a couple who had offered me shelter in the real world

shelter me from death.

I wake up. Alive. I tell my friend about the dream. They seem interested, or more interested than people usually are when you tell them about your dreams. We have a good day in art galleries. A picnic by the river. A warmth fills the day, from sunshine to my gratitude for the friend standing next to me, for the friend I’ve had for over a decade.

And finally a train home





are the foundations stable

what am i building

there’s a rot

i broke my mirror. not on purpose. if it was on purpose i would have smashed in the centre, spiderweb my reflection. i stepped on it with my now ruined boots.

r u i n

what is the opposite of safe

(i hear the yelling of the person across the hall and know i cannot enter the kitchen he threw chairs in tomorrow)

is this danger

am i alone

that doesn’t make sense. i was just with someone. a friend. ten years. i am not.

so why do i feel…?

do i want to

do i want to __?

am i ___ already?

these four walls

am i building anything

my hair reflecting in shattered glass

is it growing out

am i establishing roots in this

new place

new life

Restless night. Fell asleep at dawn as the sun cast a rosy glow into this room. Across the marshes a full moon, white in a pale blue sky. My fever has brought a deep, almost comforting lethargy. Spring remarked yesterday that I was unusually calm - it seems ridiculous to worry.

Let’s go back to the garden. It was only after we’d left the cottage that we spent more time in it. That I grew to understand it. As much as Prospect was an “escape house”, the garden felt like the real project. Amongst the extensive library of film, philosophy, science, theosophy and art books, there were guides to taking care of daffodils. A large portion of the book Pharmacopoeia is a list of plants and Derek’s thoughts on them. Yes, the book was collated after his death, but that so much of his material on Dungeness focuses on the garden and not the house feels telling.

A brief moment of sun lights the forest of flowers reaching the sky.

I really love the garden. It’s so far from the austerity of manicured lawns. It bristles with possibility. It is curated but not entirely controlled. Wildflowers are allowed to bloom amongst the cacti. And the metal-

The garden is full of metal: rusty metal corkscrew clumps, anchors from the beach, twisted metal, an old table top with a hole for the umbrella, an old window, chains which form circles round the plants. All this disappears in the burgeoning spring. The twisted grimace of the wartime mines, an arch, a hook, a plummet, a line, a shellcase - warlike once; a chain that has rusted to form a snake by the front door, more chimes made of triangles of rusty iron; all this - and the float that looks like an exotic fruit - introduces a warm brown which contrasts nicely with the shingle.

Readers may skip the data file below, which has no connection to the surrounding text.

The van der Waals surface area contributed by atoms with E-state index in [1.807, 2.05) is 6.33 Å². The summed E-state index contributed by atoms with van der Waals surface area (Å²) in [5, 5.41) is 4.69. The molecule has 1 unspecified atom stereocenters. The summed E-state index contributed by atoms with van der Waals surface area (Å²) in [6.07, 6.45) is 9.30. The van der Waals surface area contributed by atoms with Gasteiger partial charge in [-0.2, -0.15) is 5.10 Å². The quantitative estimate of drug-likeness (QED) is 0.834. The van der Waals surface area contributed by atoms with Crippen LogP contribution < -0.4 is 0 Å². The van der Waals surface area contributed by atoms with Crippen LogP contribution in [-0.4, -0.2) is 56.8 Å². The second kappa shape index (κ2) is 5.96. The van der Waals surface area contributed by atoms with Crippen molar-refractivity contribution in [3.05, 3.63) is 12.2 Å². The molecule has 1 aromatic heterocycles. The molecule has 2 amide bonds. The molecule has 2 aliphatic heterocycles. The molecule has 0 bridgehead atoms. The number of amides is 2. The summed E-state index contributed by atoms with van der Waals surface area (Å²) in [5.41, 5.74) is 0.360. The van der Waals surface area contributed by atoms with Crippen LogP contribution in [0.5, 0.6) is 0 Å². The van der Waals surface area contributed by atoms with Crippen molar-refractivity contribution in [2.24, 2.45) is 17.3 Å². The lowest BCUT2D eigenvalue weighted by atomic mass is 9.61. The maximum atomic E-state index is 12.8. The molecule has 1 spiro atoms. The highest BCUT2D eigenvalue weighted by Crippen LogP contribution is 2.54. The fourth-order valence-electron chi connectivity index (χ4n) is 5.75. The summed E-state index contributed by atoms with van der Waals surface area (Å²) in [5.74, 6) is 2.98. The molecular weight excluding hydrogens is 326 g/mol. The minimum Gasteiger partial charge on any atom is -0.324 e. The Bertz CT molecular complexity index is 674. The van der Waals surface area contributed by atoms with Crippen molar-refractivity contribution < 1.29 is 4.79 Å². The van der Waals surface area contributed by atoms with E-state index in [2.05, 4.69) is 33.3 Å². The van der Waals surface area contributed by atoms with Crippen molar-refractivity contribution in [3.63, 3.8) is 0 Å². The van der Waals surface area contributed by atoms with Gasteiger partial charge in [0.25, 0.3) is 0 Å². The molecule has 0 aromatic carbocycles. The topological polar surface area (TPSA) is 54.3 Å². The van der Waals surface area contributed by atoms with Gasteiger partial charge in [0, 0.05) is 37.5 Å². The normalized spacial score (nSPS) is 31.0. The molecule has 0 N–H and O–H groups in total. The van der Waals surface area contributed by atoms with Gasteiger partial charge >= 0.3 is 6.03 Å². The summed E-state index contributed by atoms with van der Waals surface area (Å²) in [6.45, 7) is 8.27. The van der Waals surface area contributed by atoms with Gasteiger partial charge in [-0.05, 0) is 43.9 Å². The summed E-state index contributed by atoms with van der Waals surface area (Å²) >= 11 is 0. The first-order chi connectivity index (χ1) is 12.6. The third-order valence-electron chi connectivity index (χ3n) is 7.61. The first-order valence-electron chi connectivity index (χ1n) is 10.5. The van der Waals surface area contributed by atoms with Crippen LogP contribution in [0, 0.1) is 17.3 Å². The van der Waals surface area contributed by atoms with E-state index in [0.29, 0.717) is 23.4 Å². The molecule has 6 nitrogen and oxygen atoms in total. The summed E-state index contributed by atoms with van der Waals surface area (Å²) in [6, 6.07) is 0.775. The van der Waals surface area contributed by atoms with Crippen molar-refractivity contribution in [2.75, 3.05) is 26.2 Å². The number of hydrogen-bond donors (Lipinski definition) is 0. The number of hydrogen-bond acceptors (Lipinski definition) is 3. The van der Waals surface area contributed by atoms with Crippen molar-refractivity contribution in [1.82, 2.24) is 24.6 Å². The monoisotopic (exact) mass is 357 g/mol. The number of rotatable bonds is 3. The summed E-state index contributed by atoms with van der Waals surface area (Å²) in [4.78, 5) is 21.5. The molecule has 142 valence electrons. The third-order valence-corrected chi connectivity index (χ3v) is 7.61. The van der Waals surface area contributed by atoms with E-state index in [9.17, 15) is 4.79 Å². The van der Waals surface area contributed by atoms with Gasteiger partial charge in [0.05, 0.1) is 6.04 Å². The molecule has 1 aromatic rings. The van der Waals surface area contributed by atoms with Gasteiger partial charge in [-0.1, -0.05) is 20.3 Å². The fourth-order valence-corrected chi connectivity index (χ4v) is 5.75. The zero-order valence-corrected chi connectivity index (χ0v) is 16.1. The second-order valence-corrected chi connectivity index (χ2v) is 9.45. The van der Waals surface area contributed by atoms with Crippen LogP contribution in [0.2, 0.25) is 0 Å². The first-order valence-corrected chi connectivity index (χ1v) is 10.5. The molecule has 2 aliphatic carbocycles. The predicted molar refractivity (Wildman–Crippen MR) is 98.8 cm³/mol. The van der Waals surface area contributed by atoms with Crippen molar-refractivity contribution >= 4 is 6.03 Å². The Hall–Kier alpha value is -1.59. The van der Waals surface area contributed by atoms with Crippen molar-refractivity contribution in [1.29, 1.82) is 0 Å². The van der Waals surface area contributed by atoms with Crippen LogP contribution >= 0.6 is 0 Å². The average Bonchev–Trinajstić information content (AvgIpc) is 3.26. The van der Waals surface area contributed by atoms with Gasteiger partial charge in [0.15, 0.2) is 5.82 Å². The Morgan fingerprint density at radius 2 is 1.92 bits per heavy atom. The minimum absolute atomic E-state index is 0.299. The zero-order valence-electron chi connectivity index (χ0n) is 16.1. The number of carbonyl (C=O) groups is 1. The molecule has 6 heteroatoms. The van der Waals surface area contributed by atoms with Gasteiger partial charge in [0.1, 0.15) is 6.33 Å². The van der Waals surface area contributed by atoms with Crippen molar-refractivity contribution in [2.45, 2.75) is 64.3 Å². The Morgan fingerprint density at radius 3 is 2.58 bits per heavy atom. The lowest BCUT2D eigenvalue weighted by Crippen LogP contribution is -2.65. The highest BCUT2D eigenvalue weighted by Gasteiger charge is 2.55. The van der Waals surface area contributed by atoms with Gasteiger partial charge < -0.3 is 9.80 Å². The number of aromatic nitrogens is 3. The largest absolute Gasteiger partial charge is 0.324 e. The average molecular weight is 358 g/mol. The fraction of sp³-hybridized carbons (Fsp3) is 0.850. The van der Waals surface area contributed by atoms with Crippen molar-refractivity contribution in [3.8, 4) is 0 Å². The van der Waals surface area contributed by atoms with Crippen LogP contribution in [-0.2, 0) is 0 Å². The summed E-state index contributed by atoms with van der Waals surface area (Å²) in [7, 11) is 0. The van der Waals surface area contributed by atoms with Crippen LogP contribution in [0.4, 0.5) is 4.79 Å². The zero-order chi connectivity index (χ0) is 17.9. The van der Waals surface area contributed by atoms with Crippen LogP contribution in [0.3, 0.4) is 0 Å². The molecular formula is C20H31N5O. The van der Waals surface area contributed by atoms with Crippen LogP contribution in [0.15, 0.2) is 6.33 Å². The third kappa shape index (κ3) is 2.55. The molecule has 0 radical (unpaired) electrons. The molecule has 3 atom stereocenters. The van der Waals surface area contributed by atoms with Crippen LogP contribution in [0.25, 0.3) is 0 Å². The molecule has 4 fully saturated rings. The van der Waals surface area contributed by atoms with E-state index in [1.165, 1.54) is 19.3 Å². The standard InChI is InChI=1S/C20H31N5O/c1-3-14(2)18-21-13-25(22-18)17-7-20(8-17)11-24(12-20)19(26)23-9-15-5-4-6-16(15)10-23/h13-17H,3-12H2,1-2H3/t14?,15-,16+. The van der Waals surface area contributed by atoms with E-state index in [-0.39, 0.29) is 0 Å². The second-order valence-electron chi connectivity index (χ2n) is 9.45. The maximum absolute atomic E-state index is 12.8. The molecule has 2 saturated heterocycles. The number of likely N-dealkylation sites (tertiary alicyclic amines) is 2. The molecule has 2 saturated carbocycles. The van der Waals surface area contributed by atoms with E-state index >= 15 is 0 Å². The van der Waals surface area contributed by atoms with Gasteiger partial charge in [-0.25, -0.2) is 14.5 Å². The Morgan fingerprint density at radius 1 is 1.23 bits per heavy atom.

-scrap rendered into something beautiful. A small amount of control in the chaos, but not a separation. Not an escape.

A collaborative work with the world.

Derek Jarman died in 1994, a month and a day after I was born. Even then it could not really be said that we shared this world- I was unaware of him for most of my life. I am sure that my friend’s connection to him is deeper- they know more of his work, have written and engaged with his art in ways I simply have not. But I do feel changed. Unsettled. This week back has been worse than many. I do, in fact, need a better place to live. A job that doesn’t make me pretend I’m someone I’m not for very little money. These material things would make a big difference. Safety is important. But that’s the house, not the garden, the outside world. A year into my new life, my real life, and there are still fragments of the old my mind holds on to. Aged defence mechanisms built to survive a world in a skin I was desperately uncomfortable in. Routines that no longer help, but constrain.

Too much time spent in rooms.

I have used the word limbo to describe this period. But now I think I prefer flux. It’s an awkward, frustrating time. I don’t know if my old self will ever die. Perhaps it will always be there. Maybe that’s how it should be. I have changed a lot. I will continue to do so. I will build my Prospect, in my heart and in the world, and as hateful as it can all be, as much as I do sometimes want to give in, I won’t. I will never stop.

Will my voice echo till time ends? Will it journey forever into the void? Is black hopeless? Doesn’t every dark thundercloud have a silver lining? In black lies the possibility of hope. The universal sleep is hugged by black. A comfortable, warm black. This is no cold black, it is against this black that the rainbow shines like the stars.

Because nothing stopped Derek.

A picture of me reflected in a small mirror. The glass is cracked. I'm looking up. The image is in black and white